JG :The two things that keep me creative and inspired are seeing good work and getting in the room with my students. 

Seeing good theater is huge for me. It allows me to be inspired by the work that my peers are doing, to push myself to meet them at that level and to strive for more. I love seeing theater that surprises me, makes me ask questions, reminds me why I love doing this for a living! I try to see as much theater as I can. 

In terms of "sharpening the saw," working with my students keeps me thinking, communicating, and forces me to go back to the basics. When I'm coaching my students, I have to articulate ideas and communicate my thoughts clearly. I have to go back to the beginning and ask "why" a lot. This is really healthy! Being in the room with them reminds me to ask the important questions. And seeing their enthusiasm and watching them grow gets me excited and keeps me grounded as I have to navigate my own career. It reminds me why what we do is so special. 

HS: You’re so young for having experienced so much. What does the future look like for you? What are your career goals at this point? 

JG: I want to keep telling stories that I'm passionate about. If this falls under the umbrella of theater, musical theater, television, film, that's fine by me! I want to continue to do good work, to tell stories that are important and relevant. I want to play roles that challenge and excite me, regardless of if they're new/original, or in shows that have been done before.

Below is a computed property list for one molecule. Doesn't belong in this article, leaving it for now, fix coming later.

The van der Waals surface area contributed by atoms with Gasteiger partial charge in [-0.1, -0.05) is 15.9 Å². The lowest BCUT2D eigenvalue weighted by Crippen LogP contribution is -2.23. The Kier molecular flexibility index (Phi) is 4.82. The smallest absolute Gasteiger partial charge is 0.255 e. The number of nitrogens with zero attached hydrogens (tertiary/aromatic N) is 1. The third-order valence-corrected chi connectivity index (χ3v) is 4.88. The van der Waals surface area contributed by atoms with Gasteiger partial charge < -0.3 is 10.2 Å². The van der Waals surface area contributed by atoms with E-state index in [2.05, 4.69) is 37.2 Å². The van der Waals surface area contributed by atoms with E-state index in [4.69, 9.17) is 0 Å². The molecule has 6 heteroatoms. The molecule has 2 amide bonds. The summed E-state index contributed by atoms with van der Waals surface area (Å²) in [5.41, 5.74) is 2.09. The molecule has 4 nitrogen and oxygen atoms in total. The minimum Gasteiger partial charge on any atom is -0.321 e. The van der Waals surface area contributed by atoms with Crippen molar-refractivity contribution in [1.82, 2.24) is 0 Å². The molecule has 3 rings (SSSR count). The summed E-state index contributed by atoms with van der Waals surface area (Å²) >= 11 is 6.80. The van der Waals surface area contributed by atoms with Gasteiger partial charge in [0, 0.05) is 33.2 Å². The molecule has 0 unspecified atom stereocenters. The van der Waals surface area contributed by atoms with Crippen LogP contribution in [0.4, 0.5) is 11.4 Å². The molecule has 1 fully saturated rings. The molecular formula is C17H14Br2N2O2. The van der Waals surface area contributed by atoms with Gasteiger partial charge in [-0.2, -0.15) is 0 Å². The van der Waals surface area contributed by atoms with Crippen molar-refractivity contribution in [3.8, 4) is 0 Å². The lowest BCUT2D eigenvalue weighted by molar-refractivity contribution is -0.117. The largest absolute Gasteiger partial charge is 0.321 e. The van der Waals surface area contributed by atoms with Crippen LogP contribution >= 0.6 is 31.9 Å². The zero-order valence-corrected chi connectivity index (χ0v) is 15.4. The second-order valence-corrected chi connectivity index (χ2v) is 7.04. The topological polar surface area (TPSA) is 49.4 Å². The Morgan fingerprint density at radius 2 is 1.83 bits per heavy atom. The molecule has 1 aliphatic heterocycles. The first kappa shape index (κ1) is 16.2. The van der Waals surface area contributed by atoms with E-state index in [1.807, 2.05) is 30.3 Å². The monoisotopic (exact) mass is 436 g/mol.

I also want to continue to pursue my passion for teaching/directing. I definitely see it being a huge part of my future as an artist, and I'm excited to see where that takes me!

HS: Let's have an advice lightning round!
-What advice would you give to someone who may be in college who’d like to be where you are in a few years?
-What career advice would you give your younger self?
-What is the best career advice you've ever been given?

JG: Advice to young artists: Stay the course. Keep finding opportunities to do what you love. And while you should work as hard as you possibly can, do what makes you happy. Keep that at the forefront always. Your life is about more than just being onstage. Make sure that you continue to discover what keeps you happy, keeps you grounded. This is important.

JG: Advice I would give to my younger self: Don't worry about TYPE. Trust yourself. Your big break is going to be in a role that requires you to be exactly who you are. Don't try to be the leading man, or the quirky sidekick, or any other IDEA of who you should be. Harness what makes you YOU and embrace it. 

JG: Best career advice I've been given: I've been given a lot of advice over the years, but something that has stuck with me recently came from none other than Heidi Blickenstaff. She talked about always leading with kindness. You can be strong and kind at the same time. Treat people well and be nice! Kindness and respect will always serve you!

Huge thanks to Jason for taking the time to chat today. Freaky Friday runs at the Signature Theatre in Washington DC until November 20. Grab your tickets here. And connect with Jason on Twitter and Instagram
Read advice from Jason and other thriving creatives in my eBook “5 Minute Mentor for Creatives”. Grab your copy here.